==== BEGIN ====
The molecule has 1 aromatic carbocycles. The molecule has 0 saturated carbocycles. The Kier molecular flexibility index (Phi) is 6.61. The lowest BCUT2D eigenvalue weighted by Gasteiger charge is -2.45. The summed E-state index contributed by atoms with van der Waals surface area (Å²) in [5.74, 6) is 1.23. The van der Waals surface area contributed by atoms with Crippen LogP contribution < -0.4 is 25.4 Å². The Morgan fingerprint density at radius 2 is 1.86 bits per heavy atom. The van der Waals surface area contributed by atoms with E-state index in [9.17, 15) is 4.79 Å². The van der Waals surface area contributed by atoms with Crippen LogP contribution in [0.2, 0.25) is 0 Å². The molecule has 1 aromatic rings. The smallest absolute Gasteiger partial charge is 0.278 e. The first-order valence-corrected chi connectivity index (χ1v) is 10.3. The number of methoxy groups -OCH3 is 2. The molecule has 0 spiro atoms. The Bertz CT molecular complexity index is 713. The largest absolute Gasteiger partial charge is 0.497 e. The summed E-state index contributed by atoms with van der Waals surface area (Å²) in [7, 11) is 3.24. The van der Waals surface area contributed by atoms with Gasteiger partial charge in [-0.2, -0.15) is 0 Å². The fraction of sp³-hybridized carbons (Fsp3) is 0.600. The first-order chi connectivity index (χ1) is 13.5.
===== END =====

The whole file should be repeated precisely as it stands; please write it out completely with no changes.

The molecule has 1 aromatic carbocycles. The molecule has 0 saturated carbocycles. The Kier molecular flexibility index (Phi) is 6.61. The lowest BCUT2D eigenvalue weighted by Gasteiger charge is -2.45. The summed E-state index contributed by atoms with van der Waals surface area (Å²) in [5.74, 6) is 1.23. The van der Waals surface area contributed by atoms with Crippen LogP contribution < -0.4 is 25.4 Å². The Morgan fingerprint density at radius 2 is 1.86 bits per heavy atom. The van der Waals surface area contributed by atoms with E-state index in [9.17, 15) is 4.79 Å². The van der Waals surface area contributed by atoms with Crippen LogP contribution in [0.2, 0.25) is 0 Å². The molecule has 1 aromatic rings. The smallest absolute Gasteiger partial charge is 0.278 e. The first-order valence-corrected chi connectivity index (χ1v) is 10.3. The number of methoxy groups -OCH3 is 2. The molecule has 0 spiro atoms. The Bertz CT molecular complexity index is 713. The largest absolute Gasteiger partial charge is 0.497 e. The summed E-state index contributed by atoms with van der Waals surface area (Å²) in [7, 11) is 3.24. The van der Waals surface area contributed by atoms with Gasteiger partial charge in [-0.2, -0.15) is 0 Å². The fraction of sp³-hybridized carbons (Fsp3) is 0.600. The first-order chi connectivity index (χ1) is 13.5.